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Logo of nihpaAbout Author manuscriptsSubmit a manuscriptHHS Public Access; Author Manuscript; Accepted for publication in peer reviewed journal;
J Am Chem Soc. Author manuscript; available in PMC 2011 October 27.
Published in final edited form as:
PMCID: PMC2974621

Oxygen precursor to the reactive intermediate in methanol synthesis by Cu-ZSM-5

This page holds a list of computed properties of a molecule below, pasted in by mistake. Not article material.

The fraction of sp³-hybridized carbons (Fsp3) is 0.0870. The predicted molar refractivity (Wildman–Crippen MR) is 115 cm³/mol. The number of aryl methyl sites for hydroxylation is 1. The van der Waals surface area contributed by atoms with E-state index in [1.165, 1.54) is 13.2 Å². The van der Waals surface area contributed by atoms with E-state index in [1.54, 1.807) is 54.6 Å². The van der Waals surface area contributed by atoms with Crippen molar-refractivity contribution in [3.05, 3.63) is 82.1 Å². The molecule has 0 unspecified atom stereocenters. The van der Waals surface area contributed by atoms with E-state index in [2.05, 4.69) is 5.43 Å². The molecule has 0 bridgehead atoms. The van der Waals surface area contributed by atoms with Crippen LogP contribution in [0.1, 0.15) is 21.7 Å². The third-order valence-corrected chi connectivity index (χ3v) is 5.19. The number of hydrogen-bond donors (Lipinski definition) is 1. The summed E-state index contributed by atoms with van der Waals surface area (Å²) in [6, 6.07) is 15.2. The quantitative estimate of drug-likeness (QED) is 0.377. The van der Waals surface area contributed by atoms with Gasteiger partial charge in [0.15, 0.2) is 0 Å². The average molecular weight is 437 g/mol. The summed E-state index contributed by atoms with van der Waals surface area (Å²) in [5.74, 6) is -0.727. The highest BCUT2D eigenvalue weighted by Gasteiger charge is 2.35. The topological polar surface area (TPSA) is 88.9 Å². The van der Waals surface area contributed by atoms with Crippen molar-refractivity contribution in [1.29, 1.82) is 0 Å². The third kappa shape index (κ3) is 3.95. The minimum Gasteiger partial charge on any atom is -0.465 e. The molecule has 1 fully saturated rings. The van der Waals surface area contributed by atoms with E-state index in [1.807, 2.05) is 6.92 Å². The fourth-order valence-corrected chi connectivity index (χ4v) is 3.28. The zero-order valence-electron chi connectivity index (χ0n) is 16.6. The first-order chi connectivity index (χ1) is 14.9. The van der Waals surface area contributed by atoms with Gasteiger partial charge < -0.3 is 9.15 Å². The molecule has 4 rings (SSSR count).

Oxygen activated Cu-ZSM-5 has been recently shown to selectively oxidize methane to methanol at low temperatures1 by means of a mono(μ-oxo)dicopper(II) species, [Cu2O]2+.2 The geometric and electronic structure of this reactive core was unambiguously assigned using resonance Raman (rR) spectroscopy and density functional theory (DFT) and represents a new species in inorganic chemistry. DFT calculations reproduced the low reaction barrier and kinetic isotope effect (KIE) measured experimentally and showed that the low barrier for H-atom abstraction from CH4 reflects the strong [Cu2O-H]2+ bond in the initial product and a frontier molecular orbital (FMO) that polarizes to an oxyl (O) along the reaction coordinate. Interestingly, a binuclear Cu site has recently been demonstrated to be the reactive site in particulate methane monooxygenase (pMMO), an enzyme that also oxidizes methane to methanol.3 In this study we observe an oxygen precursor to the formation of the [Cu2O]2+ species in Cu-ZSM-5 and, using rR spectroscopy, define its structure as a side-on bridged μ-(η22) peroxo dicopper(II) core, [Cu2(O2)]2+. Absorption and rR data show the conversion of [Cu2(O2)]2+ into [Cu2O]2+, while O2 temperature programmed desorption (O2-TPD) experiments provide insight into how this conversion occurs upon heating.